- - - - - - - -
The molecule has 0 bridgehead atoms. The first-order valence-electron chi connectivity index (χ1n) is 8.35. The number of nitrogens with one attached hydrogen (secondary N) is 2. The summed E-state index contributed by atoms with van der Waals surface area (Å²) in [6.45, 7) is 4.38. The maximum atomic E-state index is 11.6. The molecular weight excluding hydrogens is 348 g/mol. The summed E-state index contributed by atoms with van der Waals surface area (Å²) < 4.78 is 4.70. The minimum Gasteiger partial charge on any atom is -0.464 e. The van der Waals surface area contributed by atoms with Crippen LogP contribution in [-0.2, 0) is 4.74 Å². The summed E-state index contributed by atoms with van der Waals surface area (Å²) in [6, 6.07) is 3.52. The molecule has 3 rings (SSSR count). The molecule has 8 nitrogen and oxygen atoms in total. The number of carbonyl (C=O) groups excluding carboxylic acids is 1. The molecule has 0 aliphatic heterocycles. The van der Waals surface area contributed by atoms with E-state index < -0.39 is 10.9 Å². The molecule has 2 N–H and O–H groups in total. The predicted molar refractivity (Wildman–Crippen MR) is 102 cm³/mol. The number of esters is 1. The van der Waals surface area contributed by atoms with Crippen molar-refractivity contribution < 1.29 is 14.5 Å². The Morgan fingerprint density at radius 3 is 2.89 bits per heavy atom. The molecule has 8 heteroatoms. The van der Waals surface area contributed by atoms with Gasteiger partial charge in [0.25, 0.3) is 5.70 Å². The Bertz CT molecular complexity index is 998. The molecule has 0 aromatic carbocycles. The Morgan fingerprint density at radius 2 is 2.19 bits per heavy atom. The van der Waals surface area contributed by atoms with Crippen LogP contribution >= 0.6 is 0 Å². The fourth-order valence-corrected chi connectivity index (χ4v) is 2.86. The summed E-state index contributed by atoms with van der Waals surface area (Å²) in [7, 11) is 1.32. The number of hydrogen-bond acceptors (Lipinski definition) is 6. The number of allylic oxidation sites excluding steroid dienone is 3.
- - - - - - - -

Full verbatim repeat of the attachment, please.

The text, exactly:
The molecule has 0 bridgehead atoms. The first-order valence-electron chi connectivity index (χ1n) is 8.35. The number of nitrogens with one attached hydrogen (secondary N) is 2. The summed E-state index contributed by atoms with van der Waals surface area (Å²) in [6.45, 7) is 4.38. The maximum atomic E-state index is 11.6. The molecular weight excluding hydrogens is 348 g/mol. The summed E-state index contributed by atoms with van der Waals surface area (Å²) < 4.78 is 4.70. The minimum Gasteiger partial charge on any atom is -0.464 e. The van der Waals surface area contributed by atoms with Crippen LogP contribution in [-0.2, 0) is 4.74 Å². The summed E-state index contributed by atoms with van der Waals surface area (Å²) in [6, 6.07) is 3.52. The molecule has 3 rings (SSSR count). The molecule has 8 nitrogen and oxygen atoms in total. The number of carbonyl (C=O) groups excluding carboxylic acids is 1. The molecule has 0 aliphatic heterocycles. The van der Waals surface area contributed by atoms with E-state index < -0.39 is 10.9 Å². The molecule has 2 N–H and O–H groups in total. The predicted molar refractivity (Wildman–Crippen MR) is 102 cm³/mol. The number of esters is 1. The van der Waals surface area contributed by atoms with Crippen molar-refractivity contribution < 1.29 is 14.5 Å². The Morgan fingerprint density at radius 3 is 2.89 bits per heavy atom. The molecule has 8 heteroatoms. The van der Waals surface area contributed by atoms with Gasteiger partial charge in [0.25, 0.3) is 5.70 Å². The Bertz CT molecular complexity index is 998. The molecule has 0 aromatic carbocycles. The Morgan fingerprint density at radius 2 is 2.19 bits per heavy atom. The van der Waals surface area contributed by atoms with Crippen LogP contribution >= 0.6 is 0 Å². The fourth-order valence-corrected chi connectivity index (χ4v) is 2.86. The summed E-state index contributed by atoms with van der Waals surface area (Å²) in [7, 11) is 1.32. The number of hydrogen-bond acceptors (Lipinski definition) is 6. The number of allylic oxidation sites excluding steroid dienone is 3.